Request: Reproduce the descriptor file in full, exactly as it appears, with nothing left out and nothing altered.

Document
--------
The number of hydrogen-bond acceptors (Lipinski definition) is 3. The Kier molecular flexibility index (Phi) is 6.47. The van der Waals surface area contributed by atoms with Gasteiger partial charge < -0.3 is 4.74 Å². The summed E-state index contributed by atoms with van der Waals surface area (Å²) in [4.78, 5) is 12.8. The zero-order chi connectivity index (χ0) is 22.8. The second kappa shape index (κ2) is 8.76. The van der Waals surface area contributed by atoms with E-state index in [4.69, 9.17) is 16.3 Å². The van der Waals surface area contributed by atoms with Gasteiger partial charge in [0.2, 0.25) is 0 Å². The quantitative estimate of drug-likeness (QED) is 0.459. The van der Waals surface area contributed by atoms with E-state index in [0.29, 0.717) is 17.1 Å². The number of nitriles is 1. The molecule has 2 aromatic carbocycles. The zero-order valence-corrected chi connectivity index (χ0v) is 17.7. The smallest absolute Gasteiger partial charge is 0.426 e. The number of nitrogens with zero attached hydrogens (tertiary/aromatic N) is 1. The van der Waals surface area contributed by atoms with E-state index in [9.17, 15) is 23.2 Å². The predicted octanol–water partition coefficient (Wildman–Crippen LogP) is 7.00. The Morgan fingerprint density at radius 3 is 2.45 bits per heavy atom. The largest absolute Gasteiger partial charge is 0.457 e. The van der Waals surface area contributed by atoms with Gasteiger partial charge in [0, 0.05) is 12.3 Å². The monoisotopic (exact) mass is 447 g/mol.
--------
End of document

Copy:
The number of hydrogen-bond acceptors (Lipinski definition) is 3. The Kier molecular flexibility index (Phi) is 6.47. The van der Waals surface area contributed by atoms with Gasteiger partial charge < -0.3 is 4.74 Å². The summed E-state index contributed by atoms with van der Waals surface area (Å²) in [4.78, 5) is 12.8. The zero-order chi connectivity index (χ0) is 22.8. The second kappa shape index (κ2) is 8.76. The van der Waals surface area contributed by atoms with E-state index in [4.69, 9.17) is 16.3 Å². The van der Waals surface area contributed by atoms with Gasteiger partial charge in [0.2, 0.25) is 0 Å². The quantitative estimate of drug-likeness (QED) is 0.459. The van der Waals surface area contributed by atoms with E-state index in [0.29, 0.717) is 17.1 Å². The number of nitriles is 1. The molecule has 2 aromatic carbocycles. The zero-order valence-corrected chi connectivity index (χ0v) is 17.7. The smallest absolute Gasteiger partial charge is 0.426 e. The number of nitrogens with zero attached hydrogens (tertiary/aromatic N) is 1. The van der Waals surface area contributed by atoms with E-state index in [9.17, 15) is 23.2 Å². The predicted octanol–water partition coefficient (Wildman–Crippen LogP) is 7.00. The Morgan fingerprint density at radius 3 is 2.45 bits per heavy atom. The largest absolute Gasteiger partial charge is 0.457 e. The van der Waals surface area contributed by atoms with Gasteiger partial charge in [0, 0.05) is 12.3 Å². The monoisotopic (exact) mass is 447 g/mol.